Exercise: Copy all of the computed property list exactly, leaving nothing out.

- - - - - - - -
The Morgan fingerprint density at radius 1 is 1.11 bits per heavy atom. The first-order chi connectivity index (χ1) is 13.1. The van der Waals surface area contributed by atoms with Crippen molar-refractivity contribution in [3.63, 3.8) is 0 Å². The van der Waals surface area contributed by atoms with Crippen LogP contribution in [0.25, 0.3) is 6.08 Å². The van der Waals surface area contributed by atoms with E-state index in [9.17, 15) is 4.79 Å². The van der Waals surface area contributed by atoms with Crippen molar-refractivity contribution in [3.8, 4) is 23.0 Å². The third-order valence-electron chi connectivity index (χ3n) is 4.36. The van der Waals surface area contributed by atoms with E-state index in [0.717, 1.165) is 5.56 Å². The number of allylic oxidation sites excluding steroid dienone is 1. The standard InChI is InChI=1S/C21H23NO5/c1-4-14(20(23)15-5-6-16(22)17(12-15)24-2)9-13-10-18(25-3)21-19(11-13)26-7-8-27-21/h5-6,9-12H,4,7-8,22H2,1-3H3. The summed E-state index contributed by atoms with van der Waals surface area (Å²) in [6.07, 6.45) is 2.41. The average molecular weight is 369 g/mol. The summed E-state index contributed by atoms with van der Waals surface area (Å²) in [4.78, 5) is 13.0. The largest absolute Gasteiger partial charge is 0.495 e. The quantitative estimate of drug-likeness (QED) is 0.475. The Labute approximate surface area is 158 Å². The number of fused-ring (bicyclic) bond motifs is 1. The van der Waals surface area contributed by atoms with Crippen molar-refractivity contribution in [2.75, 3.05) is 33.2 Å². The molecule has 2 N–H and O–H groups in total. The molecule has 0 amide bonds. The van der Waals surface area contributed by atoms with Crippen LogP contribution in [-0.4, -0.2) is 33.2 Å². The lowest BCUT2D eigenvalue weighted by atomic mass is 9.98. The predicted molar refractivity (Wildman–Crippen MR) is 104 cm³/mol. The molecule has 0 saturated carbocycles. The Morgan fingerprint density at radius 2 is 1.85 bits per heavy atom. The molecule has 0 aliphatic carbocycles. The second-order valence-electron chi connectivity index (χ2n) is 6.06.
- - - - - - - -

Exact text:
The Morgan fingerprint density at radius 1 is 1.11 bits per heavy atom. The first-order chi connectivity index (χ1) is 13.1. The van der Waals surface area contributed by atoms with Crippen molar-refractivity contribution in [3.63, 3.8) is 0 Å². The van der Waals surface area contributed by atoms with Crippen LogP contribution in [0.25, 0.3) is 6.08 Å². The van der Waals surface area contributed by atoms with E-state index in [9.17, 15) is 4.79 Å². The van der Waals surface area contributed by atoms with Crippen molar-refractivity contribution in [3.8, 4) is 23.0 Å². The third-order valence-electron chi connectivity index (χ3n) is 4.36. The van der Waals surface area contributed by atoms with E-state index in [0.717, 1.165) is 5.56 Å². The number of allylic oxidation sites excluding steroid dienone is 1. The standard InChI is InChI=1S/C21H23NO5/c1-4-14(20(23)15-5-6-16(22)17(12-15)24-2)9-13-10-18(25-3)21-19(11-13)26-7-8-27-21/h5-6,9-12H,4,7-8,22H2,1-3H3. The summed E-state index contributed by atoms with van der Waals surface area (Å²) in [6.07, 6.45) is 2.41. The average molecular weight is 369 g/mol. The summed E-state index contributed by atoms with van der Waals surface area (Å²) in [4.78, 5) is 13.0. The largest absolute Gasteiger partial charge is 0.495 e. The quantitative estimate of drug-likeness (QED) is 0.475. The Labute approximate surface area is 158 Å². The number of fused-ring (bicyclic) bond motifs is 1. The van der Waals surface area contributed by atoms with Crippen molar-refractivity contribution in [2.75, 3.05) is 33.2 Å². The molecule has 2 N–H and O–H groups in total. The molecule has 0 amide bonds. The van der Waals surface area contributed by atoms with Crippen LogP contribution in [-0.4, -0.2) is 33.2 Å². The lowest BCUT2D eigenvalue weighted by atomic mass is 9.98. The predicted molar refractivity (Wildman–Crippen MR) is 104 cm³/mol. The molecule has 0 saturated carbocycles. The Morgan fingerprint density at radius 2 is 1.85 bits per heavy atom. The molecule has 0 aliphatic carbocycles. The second-order valence-electron chi connectivity index (χ2n) is 6.06.